Sounds Heard: Amos Elkana—Casino Umbro
Like many 21st-century composers, the American-born, currently Israeli-based Amos Elkana has a complex national identity. He was born in Boston but grew up in Jerusalem. However, at the age of 20, he returned to the United States to pursue degrees in musical composition and jazz guitar (at NEC and Berklee, respectively). He later continued his training in France and Denmark and subsequently returned to Israel, but he crossed the Atlantic again to immerse himself in electronic music at Bard College, working under the tutelage of, among others, Pauline Oliveros, Larry Polansky, George Lewis, and the late Maryanne Amacher. Now back in Israel once again, Elkana’s compositional aesthetics are a clear by-product of his internationalism which includes a very strong American influence, particularly in its stylistic eclecticism. Casino Umbro, a new disc recently released on the American label Ravello Records (a subsidiary of the New Hampshire-based PARMA Recording Company), offers a generous cross-section of Elkana’s music—including chamber, orchestral, and vocal pieces—spanning 1994 to 2010. (For completists, Ravello has additionally released a track containing Elkana’s quirky 2005 double reed duo Plexure which is available exclusively from iTunes.)
The first track on Casino Umbro features a work of the same name which is also the most recent of the pieces collected here. But although its title is Italian for “Umbrian Noise” and the piece was composed during Elkana’s residency at Umbria’s Civitella Ranieri, it is—to my ears at least—the most immediately American sounding of all the works included on this disc. Scored for an unusual ensemble which combines past and present sonorities (two bass viols and a harpsichord versus violin and piano plus a flutist who doubles on modern and Baroque flutes), Casino Umbro is reminiscent of the exciting 1996 collaboration between the Common Sense Composers Collective and the San Francisco-based period instrument group American Baroque, as well as more recent efforts by composers associated with Bang on a Can. The seamless weaving of references from widely divergent chronological eras, rather than being jarring, are somehow comforting—after going through such a multifaceted musical history, we can now reap the sonic benefits of all of it and Elkana does so ecstatically.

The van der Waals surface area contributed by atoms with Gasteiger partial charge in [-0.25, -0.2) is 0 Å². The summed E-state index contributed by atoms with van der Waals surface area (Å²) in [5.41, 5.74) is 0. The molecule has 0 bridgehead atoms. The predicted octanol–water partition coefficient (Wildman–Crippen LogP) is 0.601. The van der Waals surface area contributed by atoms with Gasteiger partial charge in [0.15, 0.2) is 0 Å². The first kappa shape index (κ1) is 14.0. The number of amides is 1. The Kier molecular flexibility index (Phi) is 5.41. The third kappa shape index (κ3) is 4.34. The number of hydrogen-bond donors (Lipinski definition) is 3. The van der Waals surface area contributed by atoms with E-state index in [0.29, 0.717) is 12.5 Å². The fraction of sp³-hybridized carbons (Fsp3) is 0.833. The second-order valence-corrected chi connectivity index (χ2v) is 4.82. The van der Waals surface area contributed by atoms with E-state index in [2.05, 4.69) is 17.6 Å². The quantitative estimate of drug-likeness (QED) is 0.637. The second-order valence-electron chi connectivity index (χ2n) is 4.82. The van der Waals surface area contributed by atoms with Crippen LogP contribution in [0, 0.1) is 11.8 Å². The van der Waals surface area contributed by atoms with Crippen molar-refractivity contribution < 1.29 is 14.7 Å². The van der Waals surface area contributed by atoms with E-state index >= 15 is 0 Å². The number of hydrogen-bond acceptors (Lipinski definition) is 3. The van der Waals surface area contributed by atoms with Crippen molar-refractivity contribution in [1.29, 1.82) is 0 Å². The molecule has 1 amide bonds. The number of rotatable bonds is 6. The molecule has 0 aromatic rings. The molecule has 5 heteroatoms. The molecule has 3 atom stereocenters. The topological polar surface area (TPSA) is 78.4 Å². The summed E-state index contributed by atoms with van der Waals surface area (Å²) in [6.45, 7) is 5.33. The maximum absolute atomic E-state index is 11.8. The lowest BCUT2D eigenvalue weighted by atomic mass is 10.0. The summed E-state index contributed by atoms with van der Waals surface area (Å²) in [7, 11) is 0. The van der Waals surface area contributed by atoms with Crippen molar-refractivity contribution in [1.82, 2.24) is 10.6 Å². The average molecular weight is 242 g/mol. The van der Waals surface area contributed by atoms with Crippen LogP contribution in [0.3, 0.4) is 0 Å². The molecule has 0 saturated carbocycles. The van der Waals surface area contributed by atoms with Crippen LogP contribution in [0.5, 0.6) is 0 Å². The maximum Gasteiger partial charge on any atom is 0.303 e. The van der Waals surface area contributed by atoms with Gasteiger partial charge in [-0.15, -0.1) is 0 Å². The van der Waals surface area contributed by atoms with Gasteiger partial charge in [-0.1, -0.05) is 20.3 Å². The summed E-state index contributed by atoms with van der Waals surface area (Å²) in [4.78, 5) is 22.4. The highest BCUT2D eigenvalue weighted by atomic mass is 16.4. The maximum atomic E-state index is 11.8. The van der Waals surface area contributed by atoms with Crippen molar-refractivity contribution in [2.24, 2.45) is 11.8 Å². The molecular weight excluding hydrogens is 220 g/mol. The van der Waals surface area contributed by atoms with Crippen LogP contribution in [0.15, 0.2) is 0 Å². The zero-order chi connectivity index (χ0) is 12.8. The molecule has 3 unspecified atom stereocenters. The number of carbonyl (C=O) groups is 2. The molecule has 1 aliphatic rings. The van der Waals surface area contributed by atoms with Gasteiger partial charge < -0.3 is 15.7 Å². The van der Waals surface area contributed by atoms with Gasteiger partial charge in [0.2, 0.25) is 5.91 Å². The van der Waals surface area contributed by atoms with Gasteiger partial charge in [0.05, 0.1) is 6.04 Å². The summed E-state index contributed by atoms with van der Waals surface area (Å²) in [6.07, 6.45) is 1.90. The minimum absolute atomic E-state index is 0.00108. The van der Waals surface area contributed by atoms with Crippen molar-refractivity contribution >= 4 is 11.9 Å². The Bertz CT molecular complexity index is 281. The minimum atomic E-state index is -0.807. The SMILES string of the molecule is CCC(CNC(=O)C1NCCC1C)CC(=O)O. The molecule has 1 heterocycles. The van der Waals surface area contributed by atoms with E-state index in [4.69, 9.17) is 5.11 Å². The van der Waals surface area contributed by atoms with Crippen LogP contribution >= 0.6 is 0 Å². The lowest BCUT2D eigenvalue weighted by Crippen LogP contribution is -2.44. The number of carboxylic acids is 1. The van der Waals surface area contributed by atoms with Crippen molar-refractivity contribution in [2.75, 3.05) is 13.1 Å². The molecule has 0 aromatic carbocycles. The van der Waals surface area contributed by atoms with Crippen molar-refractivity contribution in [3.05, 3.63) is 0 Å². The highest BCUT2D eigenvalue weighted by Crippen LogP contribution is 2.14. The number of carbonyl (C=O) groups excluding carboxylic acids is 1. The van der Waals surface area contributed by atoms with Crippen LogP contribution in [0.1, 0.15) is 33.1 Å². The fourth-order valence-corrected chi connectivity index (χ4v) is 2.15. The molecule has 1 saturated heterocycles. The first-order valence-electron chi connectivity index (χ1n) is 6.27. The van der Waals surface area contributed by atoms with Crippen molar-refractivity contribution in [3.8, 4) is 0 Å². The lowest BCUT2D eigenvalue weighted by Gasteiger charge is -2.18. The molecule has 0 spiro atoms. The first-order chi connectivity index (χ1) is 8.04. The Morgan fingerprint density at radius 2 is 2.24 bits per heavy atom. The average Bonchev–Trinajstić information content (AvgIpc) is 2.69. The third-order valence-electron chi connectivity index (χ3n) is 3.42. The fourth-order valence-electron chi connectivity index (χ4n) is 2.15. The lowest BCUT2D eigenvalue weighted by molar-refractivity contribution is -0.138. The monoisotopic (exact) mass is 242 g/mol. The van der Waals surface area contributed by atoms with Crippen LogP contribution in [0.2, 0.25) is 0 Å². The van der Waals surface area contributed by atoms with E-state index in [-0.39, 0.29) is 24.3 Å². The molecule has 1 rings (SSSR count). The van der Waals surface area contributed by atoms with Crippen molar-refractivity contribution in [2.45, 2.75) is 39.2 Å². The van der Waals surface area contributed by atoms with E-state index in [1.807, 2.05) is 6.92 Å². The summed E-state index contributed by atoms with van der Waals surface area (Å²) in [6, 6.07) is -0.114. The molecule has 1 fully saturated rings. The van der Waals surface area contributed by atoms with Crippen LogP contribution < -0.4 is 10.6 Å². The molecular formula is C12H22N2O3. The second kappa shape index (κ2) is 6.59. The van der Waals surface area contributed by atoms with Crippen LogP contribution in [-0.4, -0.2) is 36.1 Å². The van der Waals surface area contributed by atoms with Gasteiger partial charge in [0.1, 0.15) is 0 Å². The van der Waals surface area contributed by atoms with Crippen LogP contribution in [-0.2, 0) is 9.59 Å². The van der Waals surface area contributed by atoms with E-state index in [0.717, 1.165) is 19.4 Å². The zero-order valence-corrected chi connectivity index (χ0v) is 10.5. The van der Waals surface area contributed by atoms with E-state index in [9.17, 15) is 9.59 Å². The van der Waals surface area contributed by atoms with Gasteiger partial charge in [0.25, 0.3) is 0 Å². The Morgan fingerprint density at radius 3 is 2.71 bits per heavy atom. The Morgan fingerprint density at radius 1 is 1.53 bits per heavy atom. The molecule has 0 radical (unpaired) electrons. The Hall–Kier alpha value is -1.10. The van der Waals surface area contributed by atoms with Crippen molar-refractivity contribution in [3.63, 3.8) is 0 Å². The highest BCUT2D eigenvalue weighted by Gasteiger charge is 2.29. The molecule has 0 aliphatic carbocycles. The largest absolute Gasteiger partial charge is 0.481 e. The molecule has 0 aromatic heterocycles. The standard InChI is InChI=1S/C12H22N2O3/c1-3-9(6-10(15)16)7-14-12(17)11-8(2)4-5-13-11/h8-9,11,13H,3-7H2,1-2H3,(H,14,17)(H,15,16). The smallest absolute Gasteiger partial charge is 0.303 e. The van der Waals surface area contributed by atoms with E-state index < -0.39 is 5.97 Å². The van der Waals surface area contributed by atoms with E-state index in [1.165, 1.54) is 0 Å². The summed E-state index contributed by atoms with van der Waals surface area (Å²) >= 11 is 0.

In contrast, his second string quartet (composed in 2004) is much more a musical response to the music of the recent past—the 20th century. It is constructed based on a carefully plotted permutational system that has a kinship with the serial methods of Schoenberg but which is decidedly not 12-tone; rather, informed by fractal geometry, Elkana’s derivational tone matrixes allow for transformations of any collection of pitches, including repeated notes—something anathema to orthodox dodecaphonists.
The single-movement clarinet concerto Tru’a from 1994 is inspired by the shofar calls during the Jewish high holy days. Elkana’s wildly virtuosic solo clarinet part, convincingly delivered on the recording by Richard Stoltzman, shouts, sings, and dances, at times calling to mind the freneticism of klezmer and at other times the impassioned squawks of free jazz. It is set against an orchestral backdrop that hints at the timbre painting of ‘60s European composers such as Lutoslawski and Ligeti, as well as the rumblings of an Ashkenazi synagogue congregation which in Israel, as Hebrew University Professor Ruth HaCohen points out in her program notes for the disc, are frequently accused of being noisy.
But perhaps the most unexpected juxtapositions occur in Elkana’s 1998 song cycle Arabic Lessons, scored for three sopranos, flute (doubling piccolo), trumpet, tenor saxophone, cello, electric bass, and drum set. By settings the polyglot poetry of Michael Roes—in German, Hebrew, and Arabic—for three equal voices, Elkana finds a common musical ground for elements that uneasily share space. For modern day Israelis, many of whom are either survivors of or descendants of the Nazi Holocaust, the German language is still emotionally troubling; the ongoing stalemate between Israelis and Palestinian Arabs has created a society of mutual fear and distrust. In confronting the unsettling memories of the past and the lingering quagmires of the present through music that is alternately viscerally off-kilter and ravishingly beautiful, Elkana offers a path to the future that has eluded generations of politicians from all sides.
For the notationally curious, Elkana has made PDFs available for every one of his scores on his website. Hopefully the new CD and the instant availability of performance materials will spark a greater awareness of Elkana in the country in which he was born and largely shaped as a composer.